Learning About Substance Use Screening in Children and Teens

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What is substance use screening?

Children and teens often experiment with lots of things, including alcohol, drugs, and tobacco.

Your child's doctor will ask your child questions to get a better idea of any substances your child may have tried. This is called screening. The answers help the doctor know if there are signs of a problem.

If you don't think that your child or teen has been screened for substance use, you can ask the doctor to do a screening test.

Why is it important?

Finding signs of substance use at an early age is important. That's because early substance use may:

  • Increase the risk that your child keeps using substances and has a substance use disorder later on.
  • Affect your child's growth and development, memory, and learning.
  • Make car crashes more likely.
  • Lead to risky behaviors like having sex without a condom. This can lead to pregnancy and sexually transmitted infections.
  • Increase the risk of anxiety, depression, and suicide.
  • Make it hard for your child to find their identity, build relationships, and do well in school.

When is this screening done?

Substance use screenings usually start around the time of puberty. But they can be done earlier. Your child may have this screening anytime he or she visits a doctor.

The U.S. Preventive Services Task Force (USPSTF) has not recommended for or against routine screening and counseling to prevent or reduce alcohol use disorder in teens.

The American Academy of Pediatrics recommends that all adolescents should be screened for alcohol, tobacco, and drug use at every visit.

If you don't think that your child or teen has been screened for substance use, you can ask the doctor to do a screening test.

How is it done?

The doctor will ask questions about your child's thoughts toward substance use. The doctor will also ask about what substances your child may have tried, what effect those substances have had, and how often your child has used them.

The doctor will ask your child questions such as:

  • Have you used alcohol, marijuana, or vapes (e-cigarettes)?
  • Have you used prescription stimulants or pain medicines?
  • Have you sniffed, huffed, or inhaled things like glues, spray paint, or whipped cream?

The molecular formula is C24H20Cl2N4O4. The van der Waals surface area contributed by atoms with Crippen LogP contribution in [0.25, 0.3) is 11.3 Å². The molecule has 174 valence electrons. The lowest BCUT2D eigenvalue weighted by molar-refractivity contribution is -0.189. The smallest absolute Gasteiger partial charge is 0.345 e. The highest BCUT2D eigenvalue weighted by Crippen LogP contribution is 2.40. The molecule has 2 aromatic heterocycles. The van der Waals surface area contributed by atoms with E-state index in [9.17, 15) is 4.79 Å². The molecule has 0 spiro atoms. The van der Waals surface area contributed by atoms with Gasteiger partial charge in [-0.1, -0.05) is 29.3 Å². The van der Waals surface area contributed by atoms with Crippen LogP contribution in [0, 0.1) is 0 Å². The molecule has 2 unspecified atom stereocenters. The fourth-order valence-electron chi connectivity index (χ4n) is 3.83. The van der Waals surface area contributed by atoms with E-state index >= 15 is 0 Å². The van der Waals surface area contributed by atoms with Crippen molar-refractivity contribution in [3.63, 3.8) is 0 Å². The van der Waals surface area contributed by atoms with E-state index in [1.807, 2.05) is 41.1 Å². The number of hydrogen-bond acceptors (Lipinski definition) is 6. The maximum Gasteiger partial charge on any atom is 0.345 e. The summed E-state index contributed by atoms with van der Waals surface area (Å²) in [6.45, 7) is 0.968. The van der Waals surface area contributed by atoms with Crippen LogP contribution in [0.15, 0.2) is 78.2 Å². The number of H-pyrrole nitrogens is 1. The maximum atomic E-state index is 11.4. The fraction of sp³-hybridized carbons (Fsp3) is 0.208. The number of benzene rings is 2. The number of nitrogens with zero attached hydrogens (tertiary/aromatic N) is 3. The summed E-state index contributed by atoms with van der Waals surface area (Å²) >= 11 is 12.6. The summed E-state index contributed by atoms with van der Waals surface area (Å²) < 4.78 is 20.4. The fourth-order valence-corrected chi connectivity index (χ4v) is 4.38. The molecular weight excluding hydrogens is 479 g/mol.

Starting in the preteen years, most doctors spend part of the visit talking to your child alone. This helps your child start to take charge of his or her own health. It also gives your child a chance to talk about things that can be hard to talk about in front of parents.

State laws differ about what your child can and can't choose to keep private. Your doctor can explain what those things are.

The doctor may also ask questions to screen for other conditions like ADHD, depression, and anxiety. These conditions can make a child more likely to use substances. Your child's doctor may want to treat them.

What happens after the screening?

What happens next depends on what the screening shows.

If the screening doesn't show any substance use, the doctor will encourage the healthy choices your child is making. If the screening raises concerns, the doctor may ask more questions. The doctor may also lead a discussion that helps your child weigh the pros and cons of substance use. And the doctor may make a plan to help your child stop using drugs or alcohol.

If the screening shows signs of substance use disorder or a health problem related to substance use, the doctor may discuss treatment options.

Where can you learn more?

Go to https://www.healthwise.net/patientEd

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The Health Encyclopedia contains general health information. Not all treatments or services described are covered benefits for Kaiser Permanente members or offered as services by Kaiser Permanente. For a list of covered benefits, please refer to your Evidence of Coverage or Summary Plan Description. For recommended treatments, please consult with your health care provider.